Here’s how to deal with 3 awkward money moments

A man and a woman are sitting on a couch and having a serious conversation.

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Has any of this ever happened to you?

Key points

  • Talking about money more often can remove stigma and embarrassment, but it just can’t stop some people from asking questions you’d rather not answer.
  • Be polite and don’t feel pressured to engage with anyone if you’re not comfortable.
  • Some awkward money situations can be planned in advance.

Money is a deeply personal subject for many people, and just like religion and politics, sometimes talking about it can cause embarrassment or even ruin dinner. Besides, not everyone has enough money, and speaking from experience, dealing with financial inequality in your everyday life can cause some bad feelings. Talking about money more often (say, with friends) definitely helps, but we certainly have a long way to go if we’re ever going to be completely comfortable comparing bank balances and credit scores.

In the meantime, here’s how to enter a few common money scenarios that might keep you up at night. Keep in mind that some of these can be solved with a little advance planning, so keep these ideas in mind the next time you’re invited to Thanksgiving or someone’s birthday dinner.

1. ‘How much money do you make?’

While talking about pay in the workplace can be good for many reasons, including addressing pay disparities based on race and gender, it’s still a tricky situation to face out of the blue. Plus, you might not get this question from a co-worker at your same job trying to build a case for a raise, but from your future in-laws at Thanksgiving dinner. If you’re asked about your salary and you don’t want to discuss it, what should you do?

This is your chance to extend the courtesy that the questioner chose to ignore. If the question is from a curious relative, you can smile and say something like, “I make enough to live on!” At this point, try changing the subject – and hope the questioner remembers their manners. If you want to get back at them, try to be a straight back. “Why do you ask?” The question can come from a place of genuine concern, especially in the case of future in-laws who may wonder about your financial viability to be paired with their child.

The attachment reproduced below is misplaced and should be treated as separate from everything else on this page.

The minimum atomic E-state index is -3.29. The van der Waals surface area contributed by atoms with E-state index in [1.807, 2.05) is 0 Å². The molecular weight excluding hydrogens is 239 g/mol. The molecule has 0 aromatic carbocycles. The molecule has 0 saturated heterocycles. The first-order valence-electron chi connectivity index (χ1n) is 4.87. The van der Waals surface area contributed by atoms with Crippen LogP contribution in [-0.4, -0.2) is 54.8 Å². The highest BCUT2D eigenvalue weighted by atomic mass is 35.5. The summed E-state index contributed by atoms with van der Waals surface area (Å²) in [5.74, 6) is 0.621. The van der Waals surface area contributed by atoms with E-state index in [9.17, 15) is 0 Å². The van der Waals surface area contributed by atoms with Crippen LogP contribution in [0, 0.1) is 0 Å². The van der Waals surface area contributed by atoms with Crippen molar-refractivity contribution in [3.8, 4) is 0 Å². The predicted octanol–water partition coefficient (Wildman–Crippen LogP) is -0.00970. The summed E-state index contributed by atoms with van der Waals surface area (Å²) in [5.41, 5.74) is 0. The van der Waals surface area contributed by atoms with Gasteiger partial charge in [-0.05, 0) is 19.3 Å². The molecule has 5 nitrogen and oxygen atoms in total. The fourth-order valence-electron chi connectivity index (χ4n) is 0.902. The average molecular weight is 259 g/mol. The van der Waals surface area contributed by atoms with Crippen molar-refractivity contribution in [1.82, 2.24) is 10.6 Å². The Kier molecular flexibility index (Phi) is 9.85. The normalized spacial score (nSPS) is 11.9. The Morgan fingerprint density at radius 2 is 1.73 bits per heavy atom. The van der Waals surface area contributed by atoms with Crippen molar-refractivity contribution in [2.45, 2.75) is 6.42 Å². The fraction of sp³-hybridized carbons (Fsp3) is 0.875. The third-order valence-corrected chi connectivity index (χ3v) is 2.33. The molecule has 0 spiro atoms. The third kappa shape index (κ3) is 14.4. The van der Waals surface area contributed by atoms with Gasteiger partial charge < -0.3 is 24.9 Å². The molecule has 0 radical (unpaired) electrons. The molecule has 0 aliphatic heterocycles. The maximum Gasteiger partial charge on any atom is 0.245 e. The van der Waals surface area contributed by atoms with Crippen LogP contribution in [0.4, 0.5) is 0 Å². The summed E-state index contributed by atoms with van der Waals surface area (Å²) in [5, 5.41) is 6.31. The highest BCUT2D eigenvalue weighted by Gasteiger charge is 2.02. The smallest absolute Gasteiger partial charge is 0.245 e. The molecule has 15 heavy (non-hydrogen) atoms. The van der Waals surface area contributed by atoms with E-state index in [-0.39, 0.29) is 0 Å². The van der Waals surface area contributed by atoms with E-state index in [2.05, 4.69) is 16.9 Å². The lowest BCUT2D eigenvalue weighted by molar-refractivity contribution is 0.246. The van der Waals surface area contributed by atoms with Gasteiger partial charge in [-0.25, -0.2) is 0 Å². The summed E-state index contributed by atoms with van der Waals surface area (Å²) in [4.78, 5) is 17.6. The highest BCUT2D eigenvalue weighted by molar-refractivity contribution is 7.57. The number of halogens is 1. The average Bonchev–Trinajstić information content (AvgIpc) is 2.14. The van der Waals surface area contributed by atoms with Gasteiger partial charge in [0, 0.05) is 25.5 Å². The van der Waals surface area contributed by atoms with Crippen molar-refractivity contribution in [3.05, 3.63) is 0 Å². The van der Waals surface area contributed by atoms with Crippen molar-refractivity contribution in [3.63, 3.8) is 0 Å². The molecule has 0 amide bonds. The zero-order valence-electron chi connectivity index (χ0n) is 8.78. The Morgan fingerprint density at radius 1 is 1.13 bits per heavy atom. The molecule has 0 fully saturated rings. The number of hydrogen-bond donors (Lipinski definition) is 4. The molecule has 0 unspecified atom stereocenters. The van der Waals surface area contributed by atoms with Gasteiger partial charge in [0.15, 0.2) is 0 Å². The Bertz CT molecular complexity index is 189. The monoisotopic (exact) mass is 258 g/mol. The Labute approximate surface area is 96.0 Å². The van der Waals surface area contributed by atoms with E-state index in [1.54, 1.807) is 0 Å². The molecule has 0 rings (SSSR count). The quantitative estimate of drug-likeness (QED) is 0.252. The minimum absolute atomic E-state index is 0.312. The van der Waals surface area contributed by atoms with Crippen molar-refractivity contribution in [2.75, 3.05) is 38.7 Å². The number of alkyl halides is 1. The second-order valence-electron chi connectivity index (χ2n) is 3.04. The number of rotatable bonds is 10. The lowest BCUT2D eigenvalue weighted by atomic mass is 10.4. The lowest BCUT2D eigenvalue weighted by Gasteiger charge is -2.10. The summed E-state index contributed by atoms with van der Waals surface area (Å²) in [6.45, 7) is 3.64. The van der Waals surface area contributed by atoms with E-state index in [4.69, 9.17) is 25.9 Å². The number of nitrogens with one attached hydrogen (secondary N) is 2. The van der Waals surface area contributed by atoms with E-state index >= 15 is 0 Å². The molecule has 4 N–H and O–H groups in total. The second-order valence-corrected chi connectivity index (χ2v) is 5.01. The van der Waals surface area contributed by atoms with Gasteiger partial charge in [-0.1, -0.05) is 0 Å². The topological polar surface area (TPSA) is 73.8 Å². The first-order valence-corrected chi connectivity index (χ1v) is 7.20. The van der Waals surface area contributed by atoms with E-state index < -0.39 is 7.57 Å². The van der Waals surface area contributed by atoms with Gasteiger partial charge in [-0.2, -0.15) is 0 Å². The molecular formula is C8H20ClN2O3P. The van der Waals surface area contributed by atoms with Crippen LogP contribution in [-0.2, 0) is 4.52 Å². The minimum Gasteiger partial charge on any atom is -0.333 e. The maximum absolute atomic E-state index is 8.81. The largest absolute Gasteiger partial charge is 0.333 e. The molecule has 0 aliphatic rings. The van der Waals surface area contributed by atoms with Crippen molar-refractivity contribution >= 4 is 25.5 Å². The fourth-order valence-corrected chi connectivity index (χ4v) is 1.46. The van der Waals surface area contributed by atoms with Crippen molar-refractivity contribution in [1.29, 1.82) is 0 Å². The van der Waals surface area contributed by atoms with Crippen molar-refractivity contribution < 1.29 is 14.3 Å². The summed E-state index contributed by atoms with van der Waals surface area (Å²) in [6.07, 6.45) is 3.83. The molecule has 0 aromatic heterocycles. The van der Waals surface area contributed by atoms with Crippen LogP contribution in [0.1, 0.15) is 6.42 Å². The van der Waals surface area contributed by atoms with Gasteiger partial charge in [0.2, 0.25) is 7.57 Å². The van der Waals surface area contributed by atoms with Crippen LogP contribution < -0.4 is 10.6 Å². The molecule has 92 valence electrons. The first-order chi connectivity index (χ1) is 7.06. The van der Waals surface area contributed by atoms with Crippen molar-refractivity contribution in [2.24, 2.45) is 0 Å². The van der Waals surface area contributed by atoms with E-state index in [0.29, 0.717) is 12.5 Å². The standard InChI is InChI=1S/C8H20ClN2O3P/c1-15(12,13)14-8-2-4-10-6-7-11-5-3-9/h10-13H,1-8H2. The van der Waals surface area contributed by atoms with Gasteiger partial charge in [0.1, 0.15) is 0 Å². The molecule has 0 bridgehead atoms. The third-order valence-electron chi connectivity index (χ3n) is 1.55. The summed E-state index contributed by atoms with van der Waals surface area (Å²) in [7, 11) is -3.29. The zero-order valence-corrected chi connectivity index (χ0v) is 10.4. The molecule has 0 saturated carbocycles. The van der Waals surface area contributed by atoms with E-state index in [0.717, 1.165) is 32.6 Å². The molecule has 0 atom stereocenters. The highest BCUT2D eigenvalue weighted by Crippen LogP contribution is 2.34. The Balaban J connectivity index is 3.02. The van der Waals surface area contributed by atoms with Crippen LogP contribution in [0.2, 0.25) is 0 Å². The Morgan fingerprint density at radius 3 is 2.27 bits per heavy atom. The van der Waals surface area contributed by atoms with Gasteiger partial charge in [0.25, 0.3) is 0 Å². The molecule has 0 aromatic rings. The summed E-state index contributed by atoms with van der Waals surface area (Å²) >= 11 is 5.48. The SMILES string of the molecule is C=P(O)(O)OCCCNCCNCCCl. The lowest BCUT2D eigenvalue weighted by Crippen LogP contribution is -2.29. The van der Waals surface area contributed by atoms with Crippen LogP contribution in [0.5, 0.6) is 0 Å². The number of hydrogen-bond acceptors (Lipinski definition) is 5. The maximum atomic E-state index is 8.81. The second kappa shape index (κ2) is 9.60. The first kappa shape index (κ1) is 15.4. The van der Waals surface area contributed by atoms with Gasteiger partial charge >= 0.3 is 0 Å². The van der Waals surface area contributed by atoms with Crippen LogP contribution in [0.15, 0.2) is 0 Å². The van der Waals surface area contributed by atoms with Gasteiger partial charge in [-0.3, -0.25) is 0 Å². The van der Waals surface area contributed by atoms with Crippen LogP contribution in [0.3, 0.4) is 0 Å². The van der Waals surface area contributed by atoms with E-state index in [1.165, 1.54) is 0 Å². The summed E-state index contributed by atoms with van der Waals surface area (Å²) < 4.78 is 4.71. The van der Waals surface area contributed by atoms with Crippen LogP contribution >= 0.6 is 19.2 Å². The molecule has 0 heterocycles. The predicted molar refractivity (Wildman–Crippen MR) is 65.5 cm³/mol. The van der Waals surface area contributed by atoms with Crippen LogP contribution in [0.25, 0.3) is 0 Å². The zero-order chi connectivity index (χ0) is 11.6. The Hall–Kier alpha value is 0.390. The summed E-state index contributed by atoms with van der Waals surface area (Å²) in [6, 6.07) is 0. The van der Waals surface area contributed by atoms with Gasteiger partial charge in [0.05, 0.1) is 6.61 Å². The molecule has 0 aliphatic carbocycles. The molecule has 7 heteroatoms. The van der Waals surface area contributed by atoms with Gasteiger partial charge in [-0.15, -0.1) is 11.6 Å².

I’m not saying it’s okay in this case either, but generational differences and protectiveness may be fueling the issue. In this case, if they continue to yell, you may need to be more firm in your assertion that you don’t want to talk about it. Family holidays can certainly be a minefield, and it’s best to connect with your significant other ahead of time so you have a strategy going into the situation. Good luck.

2. ‘Let’s split the bill!’

This is fun. You went out with some friends, probably for a birthday party, and you ordered, say, chicken — while others in your party went wild and got lobster and a few expensive cocktails. Now you are asked to split the bill equally and shell out some of your hard earned money to subsidize their dinners. Unfortunately, this is a situation where you may end up looking like a jerk, but your bank account will definitely thank you for being responsible with money. And your friends will forgive you, if they are really your friends.

Be the nagging voice that says, “I only had chicken and coke, and I can only afford to cover what I ordered and my portion of the tip.” Look at the itemized bill and pay what you got, and if the others want to split the rest evenly, they are free. This is another situation where you can kill awkwardness in advance. Ask the waiters at the restaurant for your special check before anyone has a chance to say they want to split the bill evenly. You can also take out the cash ahead of time and be prepared to just cut back on your meals and pretend you left your credit card at home.

3. ‘Can I borrow some money from you?’

Lending money to friends and family is never a good idea, especially if you’re not sure they’ll be able to pay you back. That said, you may decide to do so if your financial situation is good (say, you have no credit card debt and have a solid emergency fund). If you are not in such good financial shape yourself, it is easier to refuse such a request.

However, if your finances are in good shape and the person asking you knows that, it will be harder to say you can’t change. Approach with caution, and if you know the person won’t be able to pay you back in time or has some dangerous financial habits you’re not willing to participate in, politely (but firmly) say no and try not to feel guilty. You can refer them to helpful money management resources. And if you do decide to give a loan, set a repayment schedule and clear terms so you have something in writing to make things easier for you and the borrower.

Unfortunately, financial awkwardness often occurs in adult life, and if you’ve never faced one of these situations before, just wait. Keeping a cool head at this point and thinking ahead to find ways to get rid of the inconvenience can help. Ultimately, you are responsible for your finances and should feel fully empowered to stand up for yourself when someone tries to take advantage of your giving nature.

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